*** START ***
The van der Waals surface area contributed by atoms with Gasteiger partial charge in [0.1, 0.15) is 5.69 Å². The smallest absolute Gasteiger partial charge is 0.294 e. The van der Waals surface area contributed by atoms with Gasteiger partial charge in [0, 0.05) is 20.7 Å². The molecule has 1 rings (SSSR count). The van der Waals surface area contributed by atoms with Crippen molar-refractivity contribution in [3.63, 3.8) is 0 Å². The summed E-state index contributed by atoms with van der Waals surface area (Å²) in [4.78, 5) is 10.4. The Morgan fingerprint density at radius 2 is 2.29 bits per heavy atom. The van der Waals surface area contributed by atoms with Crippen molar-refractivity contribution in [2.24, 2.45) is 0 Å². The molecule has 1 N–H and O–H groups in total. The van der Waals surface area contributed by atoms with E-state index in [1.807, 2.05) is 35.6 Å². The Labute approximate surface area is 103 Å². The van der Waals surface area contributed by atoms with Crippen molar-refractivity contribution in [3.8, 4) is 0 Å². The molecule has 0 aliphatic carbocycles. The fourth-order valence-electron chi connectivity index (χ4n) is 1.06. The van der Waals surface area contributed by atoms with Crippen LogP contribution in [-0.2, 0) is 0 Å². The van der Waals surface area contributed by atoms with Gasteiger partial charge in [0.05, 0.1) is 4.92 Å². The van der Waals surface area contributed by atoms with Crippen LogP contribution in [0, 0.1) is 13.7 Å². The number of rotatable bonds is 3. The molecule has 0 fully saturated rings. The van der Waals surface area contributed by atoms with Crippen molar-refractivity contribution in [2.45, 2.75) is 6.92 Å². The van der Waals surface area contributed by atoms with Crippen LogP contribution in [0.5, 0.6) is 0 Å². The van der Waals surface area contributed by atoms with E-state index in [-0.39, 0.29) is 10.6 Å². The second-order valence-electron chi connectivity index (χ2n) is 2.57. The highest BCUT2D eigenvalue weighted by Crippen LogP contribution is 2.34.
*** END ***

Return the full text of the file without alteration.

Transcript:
The van der Waals surface area contributed by atoms with Gasteiger partial charge in [0.1, 0.15) is 5.69 Å². The smallest absolute Gasteiger partial charge is 0.294 e. The van der Waals surface area contributed by atoms with Gasteiger partial charge in [0, 0.05) is 20.7 Å². The molecule has 1 rings (SSSR count). The van der Waals surface area contributed by atoms with Crippen molar-refractivity contribution in [3.63, 3.8) is 0 Å². The summed E-state index contributed by atoms with van der Waals surface area (Å²) in [4.78, 5) is 10.4. The Morgan fingerprint density at radius 2 is 2.29 bits per heavy atom. The van der Waals surface area contributed by atoms with Crippen molar-refractivity contribution in [2.24, 2.45) is 0 Å². The molecule has 1 N–H and O–H groups in total. The van der Waals surface area contributed by atoms with E-state index in [1.807, 2.05) is 35.6 Å². The Labute approximate surface area is 103 Å². The van der Waals surface area contributed by atoms with Crippen molar-refractivity contribution in [3.8, 4) is 0 Å². The molecule has 0 aliphatic carbocycles. The fourth-order valence-electron chi connectivity index (χ4n) is 1.06. The van der Waals surface area contributed by atoms with Crippen LogP contribution in [-0.2, 0) is 0 Å². The van der Waals surface area contributed by atoms with Gasteiger partial charge in [0.05, 0.1) is 4.92 Å². The van der Waals surface area contributed by atoms with Crippen LogP contribution in [0, 0.1) is 13.7 Å². The number of rotatable bonds is 3. The molecule has 0 fully saturated rings. The van der Waals surface area contributed by atoms with Crippen molar-refractivity contribution in [2.45, 2.75) is 6.92 Å². The van der Waals surface area contributed by atoms with Crippen LogP contribution in [0.5, 0.6) is 0 Å². The van der Waals surface area contributed by atoms with E-state index in [-0.39, 0.29) is 10.6 Å². The second-order valence-electron chi connectivity index (χ2n) is 2.57. The highest BCUT2D eigenvalue weighted by Crippen LogP contribution is 2.34.